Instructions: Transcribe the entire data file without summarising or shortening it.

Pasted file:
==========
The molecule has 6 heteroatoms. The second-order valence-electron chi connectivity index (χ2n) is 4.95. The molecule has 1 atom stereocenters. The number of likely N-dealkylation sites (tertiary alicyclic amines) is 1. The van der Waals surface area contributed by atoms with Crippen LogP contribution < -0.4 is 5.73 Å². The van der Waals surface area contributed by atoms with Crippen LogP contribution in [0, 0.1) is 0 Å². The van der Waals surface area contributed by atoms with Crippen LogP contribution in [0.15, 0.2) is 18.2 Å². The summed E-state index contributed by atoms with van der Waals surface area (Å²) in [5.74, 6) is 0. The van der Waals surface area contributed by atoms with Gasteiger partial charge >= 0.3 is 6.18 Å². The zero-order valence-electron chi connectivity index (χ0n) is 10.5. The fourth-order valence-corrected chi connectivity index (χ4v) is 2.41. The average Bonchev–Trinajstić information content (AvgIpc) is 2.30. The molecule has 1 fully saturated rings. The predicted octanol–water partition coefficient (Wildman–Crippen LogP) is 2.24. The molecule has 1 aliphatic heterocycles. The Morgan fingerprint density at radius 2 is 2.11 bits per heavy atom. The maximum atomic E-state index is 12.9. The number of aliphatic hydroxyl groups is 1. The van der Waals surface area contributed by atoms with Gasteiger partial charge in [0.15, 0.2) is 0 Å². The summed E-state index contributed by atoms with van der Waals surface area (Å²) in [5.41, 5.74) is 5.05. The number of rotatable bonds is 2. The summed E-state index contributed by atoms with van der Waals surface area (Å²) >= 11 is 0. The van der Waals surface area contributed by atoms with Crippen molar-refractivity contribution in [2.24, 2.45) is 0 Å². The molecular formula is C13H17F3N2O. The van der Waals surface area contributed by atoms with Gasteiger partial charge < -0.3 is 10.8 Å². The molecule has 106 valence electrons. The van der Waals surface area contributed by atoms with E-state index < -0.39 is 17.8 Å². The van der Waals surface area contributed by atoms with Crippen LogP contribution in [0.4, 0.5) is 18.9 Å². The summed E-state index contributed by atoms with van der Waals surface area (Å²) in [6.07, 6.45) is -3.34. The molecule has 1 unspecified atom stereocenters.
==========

The molecule has 6 heteroatoms. The second-order valence-electron chi connectivity index (χ2n) is 4.95. The molecule has 1 atom stereocenters. The number of likely N-dealkylation sites (tertiary alicyclic amines) is 1. The van der Waals surface area contributed by atoms with Crippen LogP contribution < -0.4 is 5.73 Å². The van der Waals surface area contributed by atoms with Crippen LogP contribution in [0, 0.1) is 0 Å². The van der Waals surface area contributed by atoms with Crippen LogP contribution in [0.15, 0.2) is 18.2 Å². The summed E-state index contributed by atoms with van der Waals surface area (Å²) in [5.74, 6) is 0. The van der Waals surface area contributed by atoms with Gasteiger partial charge >= 0.3 is 6.18 Å². The zero-order valence-electron chi connectivity index (χ0n) is 10.5. The fourth-order valence-corrected chi connectivity index (χ4v) is 2.41. The average Bonchev–Trinajstić information content (AvgIpc) is 2.30. The molecule has 1 fully saturated rings. The predicted octanol–water partition coefficient (Wildman–Crippen LogP) is 2.24. The molecule has 1 aliphatic heterocycles. The Morgan fingerprint density at radius 2 is 2.11 bits per heavy atom. The maximum atomic E-state index is 12.9. The number of aliphatic hydroxyl groups is 1. The van der Waals surface area contributed by atoms with Gasteiger partial charge in [0.15, 0.2) is 0 Å². The summed E-state index contributed by atoms with van der Waals surface area (Å²) in [5.41, 5.74) is 5.05. The number of rotatable bonds is 2. The summed E-state index contributed by atoms with van der Waals surface area (Å²) >= 11 is 0. The van der Waals surface area contributed by atoms with Crippen molar-refractivity contribution in [2.24, 2.45) is 0 Å². The molecular formula is C13H17F3N2O. The van der Waals surface area contributed by atoms with Gasteiger partial charge < -0.3 is 10.8 Å². The molecule has 106 valence electrons. The van der Waals surface area contributed by atoms with E-state index < -0.39 is 17.8 Å². The van der Waals surface area contributed by atoms with Crippen LogP contribution in [0.4, 0.5) is 18.9 Å². The summed E-state index contributed by atoms with van der Waals surface area (Å²) in [6.07, 6.45) is -3.34. The molecule has 1 unspecified atom stereocenters.